08/19/2014 12:22PM

Giwner: Revamping the record books


Did you know there was a world record set on Saturday? Dancin Yankee broke the mark for fastest older horse on a half-mile track with a 1:48 4/5 clocking. What does that really mean? Well, it is relevant that he became the fastest ever at Saratoga, but the world record holds little weight in my book since he really isn’t the fastest older horse.

Confused? Join the club.

For the purposes of racing, 4-year-olds are considered older horses and must compete against the most accomplished pacers and trotters ages 4 through 14. But for some reason their records are afforded a separate category by our record keepers.

Derick Giwner   He's Watching after his record mile.

So when Dancin Yankee paced his sizzling mile he actually became the second fastest “older” horse behind Pet Rock, who put up a 1:48 1/5 mile at the Delaware County Fairgrounds in 2013. But since Pet Rock set the record as a 4-year-old, even though he set the mark while racing against older foes, he doesn’t get credit for being the fastest ever older horse on a half-mile track.

We force 4-year-olds to face their elders if they want to race for big stakes money, but deny them deserved recognition.

We need to trim the fat when it comes to our records and the 4-year-old example is far from the only show of excess.

Can anyone explain the purpose behind having separate records for colt/horses and geldings?  Is that a consolation prize to the gelding for losing his manhood?

Sweet Lou is the fastest 2-year-old on a mile track with a 1:49 mark. But for some reason Sheer Desire gets recognition as the fastest 2-year-old gelding with his 1:49 3/5 mile. Why? The only answer I can figure is that we’ve always done it that way.

Another strange category is records on greater than a mile track. If you notice none of the records show a track name. Why? Because the whole section is dedicated to the only track that fits the bill—Colonial Downs. Why can’t these records be incorporated into a seven-eighths mile or larger category and we can just place an asterisk next to the 1 1/4 miles record holders?

And did anyone notice that for the sake of the records Mohawk is considered a mile track. Ooops, that must have slipped through the cracks because last time I checked it was a seven-eighths oval.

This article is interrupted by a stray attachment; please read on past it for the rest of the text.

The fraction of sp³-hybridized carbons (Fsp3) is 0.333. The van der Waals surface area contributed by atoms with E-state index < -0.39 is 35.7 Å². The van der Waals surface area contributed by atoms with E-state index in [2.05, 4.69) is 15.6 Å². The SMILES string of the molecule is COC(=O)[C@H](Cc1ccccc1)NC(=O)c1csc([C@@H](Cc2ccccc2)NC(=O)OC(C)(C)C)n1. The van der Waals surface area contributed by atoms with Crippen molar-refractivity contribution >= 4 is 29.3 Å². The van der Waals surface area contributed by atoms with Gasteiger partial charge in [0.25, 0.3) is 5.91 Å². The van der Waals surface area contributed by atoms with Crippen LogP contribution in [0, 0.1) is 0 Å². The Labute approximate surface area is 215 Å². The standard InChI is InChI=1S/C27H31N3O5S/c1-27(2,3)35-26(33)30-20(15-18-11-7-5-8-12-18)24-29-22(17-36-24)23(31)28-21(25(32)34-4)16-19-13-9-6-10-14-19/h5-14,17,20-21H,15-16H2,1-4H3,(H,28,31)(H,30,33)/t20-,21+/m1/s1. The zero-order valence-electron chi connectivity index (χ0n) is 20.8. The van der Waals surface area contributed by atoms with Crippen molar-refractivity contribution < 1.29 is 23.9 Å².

The system needs to be modified and simplified. I’m okay with having separate records for each track size. Smaller tracks produce slower times and comparing them to larger tracks is like apples vs. oranges.  Even some age separation is reasonable—2-year-olds, 3-year-olds, older horses. Splitting up the boys and girls is fine as well.

Let’s get it down to the essentials and stop recognizing achievement that doesn’t warrant the spotlight. Let’s make the words “World Record” mean something a bit more special.

For what it is worth, here are the World Records that matter most—the fastest performers on each gait regardless of age or track size (data courtesy ustrotting.com):


Sebastian K 1:49 8YO-Horse 2014-Pocono
Giant Diablo 1:50 1/5 7YO-Mare 2007-Lexington


Cambest 1:46 1/5 5YO-Horse 1993-Springfield*
Somebeachsomewhere 1:46 4/5 3YO-Colt 2008-Red Mile
He's Watching 1:46 4/5 3YO-Colt 2014-Meadowlands
Holborn Hanover 1:46 4/5 5YO-Gelding 2006-Meadowlands
Warrawee Needy 1:46 4/5 4YO-Horse 2013-Meadowlands
Shebestingin 1:47 3YO-Filly 2013-Lexington

*Time Trial (you can decide if it counts as a real record)


Robert Clayton More than 1 year ago
The crazy thing for me with all these chemical induced times with the claimers is that every pace at Pocono seems to go between 148 and 152.....It's crazy how much faster the cheap claimers go now than they did 5 or 10 years ago but the best of the best still go about the same times.....Im guessing 147 is about the bottom.....At the rate we are going 10 claimers and invitationals are all going to be going the same speed in 5 years
Jack H More than 1 year ago
to me the most significant stat right now is the number of sub 1:48 miles Sweet Lou has strung together. Honestly never thought I would see that.
Dante Sindori More than 1 year ago
Good story with points that are easy to agree with. Who cares about time trials anymore? Totally irrelevant. World records are broken do often they are becoming meaningless. The important ones should be sensationalized, but many others are hyped in stories just to try to draw interest. Remember story writers that your audience is made up exclusively of insiders and diehards and they will not be so easily impressed by innumerable world records. You are preaching to the choir.